Fears of a backlash prompted the Labor Ministry late on Monday night to call back stricter regulations for the operation of unions, particularly in regards to how they call strikes.
The amendment agreed with the country’s international lenders over the weekend demanded that unions gather a greater number of votes from their members in order to call a strike by at least 50 percent from one-third or even one-fifth that it currently the case.
The civil servant’s union ADEDY had called a nationwide strike for Tuesday to protest the measure and communist-affiliated union PAME was planning a rally in downtown Athens, but it appears that fears of reactions from within the leftist ruling party motivated the Labor Ministry’s leadership to go back to the drawing board.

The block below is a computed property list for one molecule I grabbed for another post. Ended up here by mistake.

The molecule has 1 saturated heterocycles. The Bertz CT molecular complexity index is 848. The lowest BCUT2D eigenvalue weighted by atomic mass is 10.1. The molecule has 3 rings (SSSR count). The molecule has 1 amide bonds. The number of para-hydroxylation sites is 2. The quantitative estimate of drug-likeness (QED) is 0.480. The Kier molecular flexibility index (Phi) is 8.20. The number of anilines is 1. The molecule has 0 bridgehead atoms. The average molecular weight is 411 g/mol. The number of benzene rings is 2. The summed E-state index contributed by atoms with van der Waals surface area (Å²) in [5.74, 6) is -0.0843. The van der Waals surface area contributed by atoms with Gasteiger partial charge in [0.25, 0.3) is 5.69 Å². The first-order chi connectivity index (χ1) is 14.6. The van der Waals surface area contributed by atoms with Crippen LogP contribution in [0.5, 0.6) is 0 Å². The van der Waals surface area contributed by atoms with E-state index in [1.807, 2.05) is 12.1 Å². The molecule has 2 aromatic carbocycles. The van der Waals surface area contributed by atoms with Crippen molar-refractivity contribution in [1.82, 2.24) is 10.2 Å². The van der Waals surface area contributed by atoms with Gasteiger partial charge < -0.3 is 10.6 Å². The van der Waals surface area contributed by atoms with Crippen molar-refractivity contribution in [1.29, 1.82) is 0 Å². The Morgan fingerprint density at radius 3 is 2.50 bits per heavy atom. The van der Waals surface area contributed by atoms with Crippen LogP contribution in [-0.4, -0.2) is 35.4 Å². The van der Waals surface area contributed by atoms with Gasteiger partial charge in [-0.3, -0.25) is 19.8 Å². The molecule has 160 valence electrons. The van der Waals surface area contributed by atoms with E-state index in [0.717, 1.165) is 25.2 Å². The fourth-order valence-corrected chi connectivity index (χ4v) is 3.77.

“When the new amendments are submitted, there will be time for a broader discussion on their content in Parliament,” a source in the ministry said.
The atmosphere within leftist SYRIZA is tense as dozens of reforms must be legislated in the coming weeks, some of them contentious, following the agreement with creditors.
Former education minister Nikos Filis, an outspoken SYRIZA MP, congratulated Finance Minister Euclid Tsakalotos for “meeting all bailout commitments on time” in overtly sarcastic tones on Monday after Tsakalotos go the green light for the deal from Eurogroup finance ministers.
Interior Minister Panos Skourletis welcomed the deal, noting that it gave the leftist-led coalition the leeway to proceed without excessive pressure, but noted that Greece’s commitments will not end with the expiry of its third bailout in August, saying creditors will still press Athens on fiscal targets.